YesterMovies Rewind: L.A. Story

L.A. Story. Carolco Pictures, 1991.
L.A. Story. Carolco Pictures, 1991.

Five years ago, on December 4, 2009, Yesterday’s Movies officially began. To celebrate half a decade of movie reviews, I’m rewatching some of the highlights and giving them second-look reviews. I’m kicking it off with a look back at the best reviewing experience I had, L.A. Story.

As I recall, I’d heard the film spoken of glowingly, but never expected it to be much more than one more copy-paste romantic comedy. I didn’t expect the amount of fun, warmth, and satire, and I certainly didn’t expect the element of fantasy. At this point the main thing I remember about the plot is that Steve Martin falls in love with a woman he probably shouldn’t. Also there’s a cameo with Patrick Stewart.

I’m concerned that it won’t be as good as I remember, simply because so much of my impression was born from the gulf between what I expected and what I actually saw.

After rewatching the movie:

Harris Telemacher is the Wacky Weekend Weatherman in Los Angeles, where it’s always sunny and 72. His girlfriend of many years, Trudi, is on an entirely different wavelength from him, and he’s too busy being happy to realize how miserable his life is. Until one day at a social lunch, he meets Sara, a London journalist in town for a story, and is deeply smitten. But since he’s in a relationship, he doesn’t pursue her. He does however start seeing a free-spirited 23-year old named “SanDeE*” who’s in an open relationship. Once Trudi reveals she’s been cheating on Harris for years, he’s a blissfully free man, and with the encouragement of a traffic condition sign, Harris begins to go after what he really wants.

There are so many layers to this movie. It’s surreal, it’s satire, it’s a love letter to a city, it’s wild and crazy, it’s deeply philosophical, it’s magical, it’s complicatedly real. It’s written by Steve Martin, and it is complete brilliance. It’s hard to imagine another work that can combine poignancy, humor, surrealism, and modernity so expertly, and then I remembered Martin’s book of short prose and poems Pure Drivel, which is very similar in unclassifiable tone, and I realized that Steve Martin may be an even better writer than he is a comedian.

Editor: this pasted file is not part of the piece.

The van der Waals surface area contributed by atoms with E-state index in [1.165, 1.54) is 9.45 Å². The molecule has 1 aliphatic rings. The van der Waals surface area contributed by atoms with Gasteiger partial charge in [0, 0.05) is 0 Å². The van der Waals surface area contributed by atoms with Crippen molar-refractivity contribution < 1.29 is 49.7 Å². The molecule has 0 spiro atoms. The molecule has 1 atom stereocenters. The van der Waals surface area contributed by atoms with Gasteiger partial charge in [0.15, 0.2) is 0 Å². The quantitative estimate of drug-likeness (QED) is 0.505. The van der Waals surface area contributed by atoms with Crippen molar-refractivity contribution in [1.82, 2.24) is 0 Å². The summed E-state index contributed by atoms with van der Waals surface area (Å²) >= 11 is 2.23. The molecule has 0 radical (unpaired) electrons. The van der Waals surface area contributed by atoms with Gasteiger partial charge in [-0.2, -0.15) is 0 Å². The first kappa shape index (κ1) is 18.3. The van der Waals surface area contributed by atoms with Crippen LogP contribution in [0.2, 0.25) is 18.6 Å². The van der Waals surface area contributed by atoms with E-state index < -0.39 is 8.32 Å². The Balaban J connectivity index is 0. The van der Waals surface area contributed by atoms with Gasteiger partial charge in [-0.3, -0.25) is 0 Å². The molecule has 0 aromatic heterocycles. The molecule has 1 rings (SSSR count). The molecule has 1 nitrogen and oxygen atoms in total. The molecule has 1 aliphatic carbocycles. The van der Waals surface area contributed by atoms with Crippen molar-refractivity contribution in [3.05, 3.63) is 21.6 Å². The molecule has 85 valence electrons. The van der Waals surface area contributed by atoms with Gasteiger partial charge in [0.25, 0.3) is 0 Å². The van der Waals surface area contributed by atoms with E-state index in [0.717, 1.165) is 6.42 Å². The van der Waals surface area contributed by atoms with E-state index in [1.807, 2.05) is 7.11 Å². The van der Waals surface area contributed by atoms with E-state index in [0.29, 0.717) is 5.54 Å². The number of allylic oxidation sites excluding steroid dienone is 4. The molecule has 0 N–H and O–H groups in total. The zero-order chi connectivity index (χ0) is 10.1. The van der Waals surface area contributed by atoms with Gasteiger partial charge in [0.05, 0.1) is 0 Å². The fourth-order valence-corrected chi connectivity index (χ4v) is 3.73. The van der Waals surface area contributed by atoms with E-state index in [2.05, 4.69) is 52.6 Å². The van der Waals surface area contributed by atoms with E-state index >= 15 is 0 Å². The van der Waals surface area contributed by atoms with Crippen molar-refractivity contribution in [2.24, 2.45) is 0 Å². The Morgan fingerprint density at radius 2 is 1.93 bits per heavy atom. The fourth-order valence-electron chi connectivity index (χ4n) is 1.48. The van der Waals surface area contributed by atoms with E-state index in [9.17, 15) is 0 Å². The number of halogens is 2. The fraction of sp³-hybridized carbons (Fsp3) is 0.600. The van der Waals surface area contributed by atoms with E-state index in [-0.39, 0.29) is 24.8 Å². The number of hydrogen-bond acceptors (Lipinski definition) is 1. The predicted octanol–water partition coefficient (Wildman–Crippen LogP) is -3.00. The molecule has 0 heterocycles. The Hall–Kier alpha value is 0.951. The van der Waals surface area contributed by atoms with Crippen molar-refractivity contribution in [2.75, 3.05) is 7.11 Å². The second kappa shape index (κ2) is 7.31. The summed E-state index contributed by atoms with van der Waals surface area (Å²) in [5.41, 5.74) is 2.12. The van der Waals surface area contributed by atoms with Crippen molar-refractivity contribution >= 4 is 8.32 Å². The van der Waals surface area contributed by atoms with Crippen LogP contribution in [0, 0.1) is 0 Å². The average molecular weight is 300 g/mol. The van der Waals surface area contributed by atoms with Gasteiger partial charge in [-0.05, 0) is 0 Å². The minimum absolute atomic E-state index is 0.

I love the version of L.A. this movie creates, I love the light touch of magic, I love the crunchy emotional complications of the relationship polygon, and I love that they exist so impossibly together. I think I noticed more satire than before, and I identified with the locale more, having lived much closer to the same latitude and climate for the past few months. I didn’t even notice last time that Rick Moranis’s cameo is a wholesale homage to Hamlet, rather than just quoting it halfway. I got this movie on an even deeper level than I did four and a half years ago, and there is so much depth to grasp.

Looking back at my first review (linked above), it feels less like a review and more like a recap, which is a tendency I thought at the time I’d long since quashed. I describe several of the jokes, which I try to avoid as much as I try to avoid describing how the movies end, since the element of surprise is such a large part of the first time experiencing a punchline. At least I didn’t describe any of my actual favorites.

I was also unnecessarily down on Sarah Jessica Parker, which I recognized almost immediately after and kept in mind when I reviewed another film she was in. I’d like to say it was because I felt I had to have some degree of criticism in such a glowing review, but it was mostly influence from a show I’d recently seen that made a lot of jokes about her appearance. I now respect her work in this movie as the spirit of young, trendy L.A. and as the complication in Harris’s pursuit of Sara (which is still a little bothersome, but I accept it thematically).

I was worried I was setting myself up for a disappointment, but if anything, my admiration for this film has increased. It’s not as enthusiastic, because there’s no surprise to the wow factor, but it still impresses. For a long time, when asked my favorite movie, my answer was a placeholder. I wasn’t sure I really liked anything better in a long-term way, but after ten years of giving that answer, I wasn’t sure I wouldn’t rank anything higher. I think I have a new all-time favorite movie. L.A. Story may not be the truth, but it is what we wish were true.

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